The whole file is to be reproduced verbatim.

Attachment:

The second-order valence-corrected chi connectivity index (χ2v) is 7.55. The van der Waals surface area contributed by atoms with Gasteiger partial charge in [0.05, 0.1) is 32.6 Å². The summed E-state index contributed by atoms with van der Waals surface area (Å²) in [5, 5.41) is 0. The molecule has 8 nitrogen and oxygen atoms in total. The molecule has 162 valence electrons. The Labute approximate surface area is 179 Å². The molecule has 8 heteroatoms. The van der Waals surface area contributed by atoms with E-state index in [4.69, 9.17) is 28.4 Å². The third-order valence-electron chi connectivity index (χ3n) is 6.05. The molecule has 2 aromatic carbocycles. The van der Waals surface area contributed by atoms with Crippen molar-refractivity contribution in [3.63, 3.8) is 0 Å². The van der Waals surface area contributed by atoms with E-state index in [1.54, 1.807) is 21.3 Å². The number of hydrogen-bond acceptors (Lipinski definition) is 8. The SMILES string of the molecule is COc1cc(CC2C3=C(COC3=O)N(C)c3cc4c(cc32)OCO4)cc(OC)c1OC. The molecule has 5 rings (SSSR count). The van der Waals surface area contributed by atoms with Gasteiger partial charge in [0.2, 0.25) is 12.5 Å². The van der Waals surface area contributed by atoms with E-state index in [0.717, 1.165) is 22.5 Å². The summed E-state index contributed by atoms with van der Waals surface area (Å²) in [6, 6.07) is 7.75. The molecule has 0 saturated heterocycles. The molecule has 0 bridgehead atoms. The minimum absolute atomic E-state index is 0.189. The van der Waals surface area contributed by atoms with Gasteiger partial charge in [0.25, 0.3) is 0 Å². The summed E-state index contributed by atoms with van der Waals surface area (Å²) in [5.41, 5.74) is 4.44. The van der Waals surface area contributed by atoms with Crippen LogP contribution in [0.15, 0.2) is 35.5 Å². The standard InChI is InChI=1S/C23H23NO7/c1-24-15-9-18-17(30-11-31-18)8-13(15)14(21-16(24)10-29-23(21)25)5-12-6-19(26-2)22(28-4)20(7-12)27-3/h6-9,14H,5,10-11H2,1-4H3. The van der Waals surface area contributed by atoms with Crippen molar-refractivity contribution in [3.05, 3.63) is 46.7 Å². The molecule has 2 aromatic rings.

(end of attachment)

The second-order valence-corrected chi connectivity index (χ2v) is 7.55. The van der Waals surface area contributed by atoms with Gasteiger partial charge in [0.05, 0.1) is 32.6 Å². The summed E-state index contributed by atoms with van der Waals surface area (Å²) in [5, 5.41) is 0. The molecule has 8 nitrogen and oxygen atoms in total. The molecule has 162 valence electrons. The Labute approximate surface area is 179 Å². The molecule has 8 heteroatoms. The van der Waals surface area contributed by atoms with E-state index in [4.69, 9.17) is 28.4 Å². The third-order valence-electron chi connectivity index (χ3n) is 6.05. The molecule has 2 aromatic carbocycles. The van der Waals surface area contributed by atoms with Crippen molar-refractivity contribution in [3.63, 3.8) is 0 Å². The van der Waals surface area contributed by atoms with E-state index in [1.54, 1.807) is 21.3 Å². The number of hydrogen-bond acceptors (Lipinski definition) is 8. The SMILES string of the molecule is COc1cc(CC2C3=C(COC3=O)N(C)c3cc4c(cc32)OCO4)cc(OC)c1OC. The molecule has 5 rings (SSSR count). The van der Waals surface area contributed by atoms with Gasteiger partial charge in [0.2, 0.25) is 12.5 Å². The van der Waals surface area contributed by atoms with E-state index in [0.717, 1.165) is 22.5 Å². The summed E-state index contributed by atoms with van der Waals surface area (Å²) in [6, 6.07) is 7.75. The molecule has 0 saturated heterocycles. The molecule has 0 bridgehead atoms. The minimum absolute atomic E-state index is 0.189. The van der Waals surface area contributed by atoms with Gasteiger partial charge in [0.25, 0.3) is 0 Å². The summed E-state index contributed by atoms with van der Waals surface area (Å²) in [5.41, 5.74) is 4.44. The van der Waals surface area contributed by atoms with Crippen LogP contribution in [0.15, 0.2) is 35.5 Å². The standard InChI is InChI=1S/C23H23NO7/c1-24-15-9-18-17(30-11-31-18)8-13(15)14(21-16(24)10-29-23(21)25)5-12-6-19(26-2)22(28-4)20(7-12)27-3/h6-9,14H,5,10-11H2,1-4H3. The van der Waals surface area contributed by atoms with Crippen molar-refractivity contribution in [3.05, 3.63) is 46.7 Å². The molecule has 2 aromatic rings.